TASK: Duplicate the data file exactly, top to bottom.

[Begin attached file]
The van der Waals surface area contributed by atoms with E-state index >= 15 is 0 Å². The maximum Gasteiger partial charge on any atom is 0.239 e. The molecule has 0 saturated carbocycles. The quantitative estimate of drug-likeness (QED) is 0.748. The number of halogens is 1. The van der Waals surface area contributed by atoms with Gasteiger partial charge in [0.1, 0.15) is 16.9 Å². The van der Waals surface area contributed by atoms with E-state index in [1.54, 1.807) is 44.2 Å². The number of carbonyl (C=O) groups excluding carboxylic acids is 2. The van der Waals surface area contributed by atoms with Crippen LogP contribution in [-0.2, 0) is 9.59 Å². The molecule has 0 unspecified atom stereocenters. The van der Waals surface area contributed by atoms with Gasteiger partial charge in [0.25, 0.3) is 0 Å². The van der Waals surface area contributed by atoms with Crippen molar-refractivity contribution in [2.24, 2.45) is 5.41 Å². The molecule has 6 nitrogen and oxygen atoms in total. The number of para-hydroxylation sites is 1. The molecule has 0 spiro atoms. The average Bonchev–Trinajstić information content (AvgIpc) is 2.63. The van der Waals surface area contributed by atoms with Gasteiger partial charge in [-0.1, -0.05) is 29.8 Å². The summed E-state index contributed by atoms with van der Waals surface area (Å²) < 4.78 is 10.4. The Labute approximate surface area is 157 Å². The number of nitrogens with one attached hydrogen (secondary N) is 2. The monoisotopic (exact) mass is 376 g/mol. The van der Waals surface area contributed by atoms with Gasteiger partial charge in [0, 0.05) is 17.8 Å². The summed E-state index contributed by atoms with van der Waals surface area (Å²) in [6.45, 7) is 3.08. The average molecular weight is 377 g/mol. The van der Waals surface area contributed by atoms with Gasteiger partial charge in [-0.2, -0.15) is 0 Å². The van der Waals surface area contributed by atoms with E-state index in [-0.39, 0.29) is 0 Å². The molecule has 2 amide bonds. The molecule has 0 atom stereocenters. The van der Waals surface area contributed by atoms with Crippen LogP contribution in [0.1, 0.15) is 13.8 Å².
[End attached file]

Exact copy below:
The van der Waals surface area contributed by atoms with E-state index >= 15 is 0 Å². The maximum Gasteiger partial charge on any atom is 0.239 e. The molecule has 0 saturated carbocycles. The quantitative estimate of drug-likeness (QED) is 0.748. The number of halogens is 1. The van der Waals surface area contributed by atoms with Gasteiger partial charge in [0.1, 0.15) is 16.9 Å². The van der Waals surface area contributed by atoms with E-state index in [1.54, 1.807) is 44.2 Å². The number of carbonyl (C=O) groups excluding carboxylic acids is 2. The van der Waals surface area contributed by atoms with Crippen LogP contribution in [-0.2, 0) is 9.59 Å². The molecule has 0 unspecified atom stereocenters. The van der Waals surface area contributed by atoms with Gasteiger partial charge in [0.25, 0.3) is 0 Å². The van der Waals surface area contributed by atoms with Crippen molar-refractivity contribution in [2.24, 2.45) is 5.41 Å². The molecule has 6 nitrogen and oxygen atoms in total. The number of para-hydroxylation sites is 1. The molecule has 0 spiro atoms. The average Bonchev–Trinajstić information content (AvgIpc) is 2.63. The van der Waals surface area contributed by atoms with Gasteiger partial charge in [-0.1, -0.05) is 29.8 Å². The summed E-state index contributed by atoms with van der Waals surface area (Å²) < 4.78 is 10.4. The Labute approximate surface area is 157 Å². The number of nitrogens with one attached hydrogen (secondary N) is 2. The monoisotopic (exact) mass is 376 g/mol. The van der Waals surface area contributed by atoms with Gasteiger partial charge in [0, 0.05) is 17.8 Å². The summed E-state index contributed by atoms with van der Waals surface area (Å²) in [6.45, 7) is 3.08. The average molecular weight is 377 g/mol. The van der Waals surface area contributed by atoms with Gasteiger partial charge in [-0.2, -0.15) is 0 Å². The van der Waals surface area contributed by atoms with E-state index in [-0.39, 0.29) is 0 Å². The molecule has 2 amide bonds. The molecule has 0 atom stereocenters. The van der Waals surface area contributed by atoms with Crippen LogP contribution in [0.1, 0.15) is 13.8 Å².